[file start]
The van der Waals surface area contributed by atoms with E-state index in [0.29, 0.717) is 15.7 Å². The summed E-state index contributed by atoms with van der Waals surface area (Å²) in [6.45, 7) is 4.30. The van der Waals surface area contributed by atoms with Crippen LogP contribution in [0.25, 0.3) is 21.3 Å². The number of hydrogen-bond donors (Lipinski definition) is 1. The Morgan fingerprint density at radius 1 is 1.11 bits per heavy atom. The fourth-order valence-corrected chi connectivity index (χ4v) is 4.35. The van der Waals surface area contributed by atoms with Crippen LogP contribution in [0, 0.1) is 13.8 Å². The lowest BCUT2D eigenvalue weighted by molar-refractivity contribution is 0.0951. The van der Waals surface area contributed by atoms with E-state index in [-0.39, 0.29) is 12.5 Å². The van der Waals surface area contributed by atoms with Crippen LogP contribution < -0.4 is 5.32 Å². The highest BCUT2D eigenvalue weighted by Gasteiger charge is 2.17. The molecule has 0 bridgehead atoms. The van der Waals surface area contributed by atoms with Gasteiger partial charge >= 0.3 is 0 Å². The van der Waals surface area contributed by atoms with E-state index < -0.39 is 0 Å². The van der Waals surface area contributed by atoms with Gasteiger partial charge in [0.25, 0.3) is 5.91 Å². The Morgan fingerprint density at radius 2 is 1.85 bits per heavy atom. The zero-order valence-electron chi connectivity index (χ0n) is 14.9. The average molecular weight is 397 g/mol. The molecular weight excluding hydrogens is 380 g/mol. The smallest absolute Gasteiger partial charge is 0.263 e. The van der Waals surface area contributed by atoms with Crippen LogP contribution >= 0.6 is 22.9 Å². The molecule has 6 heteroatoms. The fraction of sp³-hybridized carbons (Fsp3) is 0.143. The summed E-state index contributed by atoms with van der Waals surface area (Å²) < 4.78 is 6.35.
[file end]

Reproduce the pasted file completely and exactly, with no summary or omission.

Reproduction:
The van der Waals surface area contributed by atoms with E-state index in [0.29, 0.717) is 15.7 Å². The summed E-state index contributed by atoms with van der Waals surface area (Å²) in [6.45, 7) is 4.30. The van der Waals surface area contributed by atoms with Crippen LogP contribution in [0.25, 0.3) is 21.3 Å². The number of hydrogen-bond donors (Lipinski definition) is 1. The Morgan fingerprint density at radius 1 is 1.11 bits per heavy atom. The fourth-order valence-corrected chi connectivity index (χ4v) is 4.35. The van der Waals surface area contributed by atoms with Crippen LogP contribution in [0, 0.1) is 13.8 Å². The lowest BCUT2D eigenvalue weighted by molar-refractivity contribution is 0.0951. The van der Waals surface area contributed by atoms with E-state index in [-0.39, 0.29) is 12.5 Å². The van der Waals surface area contributed by atoms with Crippen LogP contribution < -0.4 is 5.32 Å². The highest BCUT2D eigenvalue weighted by Gasteiger charge is 2.17. The molecule has 0 bridgehead atoms. The van der Waals surface area contributed by atoms with Gasteiger partial charge >= 0.3 is 0 Å². The van der Waals surface area contributed by atoms with E-state index < -0.39 is 0 Å². The van der Waals surface area contributed by atoms with Gasteiger partial charge in [0.25, 0.3) is 5.91 Å². The Morgan fingerprint density at radius 2 is 1.85 bits per heavy atom. The zero-order valence-electron chi connectivity index (χ0n) is 14.9. The average molecular weight is 397 g/mol. The molecular weight excluding hydrogens is 380 g/mol. The smallest absolute Gasteiger partial charge is 0.263 e. The van der Waals surface area contributed by atoms with Crippen LogP contribution >= 0.6 is 22.9 Å². The molecule has 6 heteroatoms. The fraction of sp³-hybridized carbons (Fsp3) is 0.143. The summed E-state index contributed by atoms with van der Waals surface area (Å²) < 4.78 is 6.35.